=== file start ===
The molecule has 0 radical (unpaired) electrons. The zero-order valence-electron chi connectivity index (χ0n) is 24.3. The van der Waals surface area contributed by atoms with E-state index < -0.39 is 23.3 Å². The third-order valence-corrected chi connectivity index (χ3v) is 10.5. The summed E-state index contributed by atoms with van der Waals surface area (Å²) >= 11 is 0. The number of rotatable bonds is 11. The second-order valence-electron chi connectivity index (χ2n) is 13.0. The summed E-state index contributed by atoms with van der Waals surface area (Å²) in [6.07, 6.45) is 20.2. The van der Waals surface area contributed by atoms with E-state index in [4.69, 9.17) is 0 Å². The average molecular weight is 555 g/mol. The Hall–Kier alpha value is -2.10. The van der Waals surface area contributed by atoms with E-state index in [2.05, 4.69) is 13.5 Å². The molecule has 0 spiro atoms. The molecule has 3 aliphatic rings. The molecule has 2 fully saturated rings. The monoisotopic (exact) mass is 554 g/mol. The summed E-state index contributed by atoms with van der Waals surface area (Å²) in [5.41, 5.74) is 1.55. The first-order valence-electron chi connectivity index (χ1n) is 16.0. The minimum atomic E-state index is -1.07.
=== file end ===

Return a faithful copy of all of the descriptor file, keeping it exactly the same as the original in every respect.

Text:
The molecule has 0 radical (unpaired) electrons. The zero-order valence-electron chi connectivity index (χ0n) is 24.3. The van der Waals surface area contributed by atoms with E-state index < -0.39 is 23.3 Å². The third-order valence-corrected chi connectivity index (χ3v) is 10.5. The summed E-state index contributed by atoms with van der Waals surface area (Å²) >= 11 is 0. The number of rotatable bonds is 11. The second-order valence-electron chi connectivity index (χ2n) is 13.0. The summed E-state index contributed by atoms with van der Waals surface area (Å²) in [6.07, 6.45) is 20.2. The van der Waals surface area contributed by atoms with E-state index in [4.69, 9.17) is 0 Å². The average molecular weight is 555 g/mol. The Hall–Kier alpha value is -2.10. The van der Waals surface area contributed by atoms with E-state index in [2.05, 4.69) is 13.5 Å². The molecule has 0 spiro atoms. The molecule has 3 aliphatic rings. The molecule has 2 fully saturated rings. The monoisotopic (exact) mass is 554 g/mol. The summed E-state index contributed by atoms with van der Waals surface area (Å²) in [5.41, 5.74) is 1.55. The first-order valence-electron chi connectivity index (χ1n) is 16.0. The minimum atomic E-state index is -1.07.